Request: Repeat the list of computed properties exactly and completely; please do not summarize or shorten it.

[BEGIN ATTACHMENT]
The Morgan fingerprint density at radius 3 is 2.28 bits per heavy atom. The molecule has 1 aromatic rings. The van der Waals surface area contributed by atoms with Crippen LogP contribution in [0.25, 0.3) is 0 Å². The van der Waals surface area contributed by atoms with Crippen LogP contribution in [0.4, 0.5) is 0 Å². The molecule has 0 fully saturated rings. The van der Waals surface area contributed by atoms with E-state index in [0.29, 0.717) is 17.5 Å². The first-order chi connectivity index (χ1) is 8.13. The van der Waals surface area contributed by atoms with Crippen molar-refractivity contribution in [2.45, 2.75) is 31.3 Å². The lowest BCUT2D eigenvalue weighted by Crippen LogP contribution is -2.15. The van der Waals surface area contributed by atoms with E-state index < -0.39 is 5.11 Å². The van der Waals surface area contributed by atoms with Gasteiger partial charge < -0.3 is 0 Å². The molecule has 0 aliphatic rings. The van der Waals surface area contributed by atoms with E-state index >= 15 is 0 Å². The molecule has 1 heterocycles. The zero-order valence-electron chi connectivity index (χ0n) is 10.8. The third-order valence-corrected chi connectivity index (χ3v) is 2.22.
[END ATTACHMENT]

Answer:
The Morgan fingerprint density at radius 3 is 2.28 bits per heavy atom. The molecule has 1 aromatic rings. The van der Waals surface area contributed by atoms with Crippen LogP contribution in [0.25, 0.3) is 0 Å². The van der Waals surface area contributed by atoms with Crippen LogP contribution in [0.4, 0.5) is 0 Å². The molecule has 0 fully saturated rings. The van der Waals surface area contributed by atoms with E-state index in [0.29, 0.717) is 17.5 Å². The first-order chi connectivity index (χ1) is 8.13. The van der Waals surface area contributed by atoms with Crippen molar-refractivity contribution in [2.45, 2.75) is 31.3 Å². The lowest BCUT2D eigenvalue weighted by Crippen LogP contribution is -2.15. The van der Waals surface area contributed by atoms with E-state index < -0.39 is 5.11 Å². The van der Waals surface area contributed by atoms with Gasteiger partial charge < -0.3 is 0 Å². The molecule has 0 aliphatic rings. The van der Waals surface area contributed by atoms with E-state index >= 15 is 0 Å². The molecule has 1 heterocycles. The zero-order valence-electron chi connectivity index (χ0n) is 10.8. The third-order valence-corrected chi connectivity index (χ3v) is 2.22.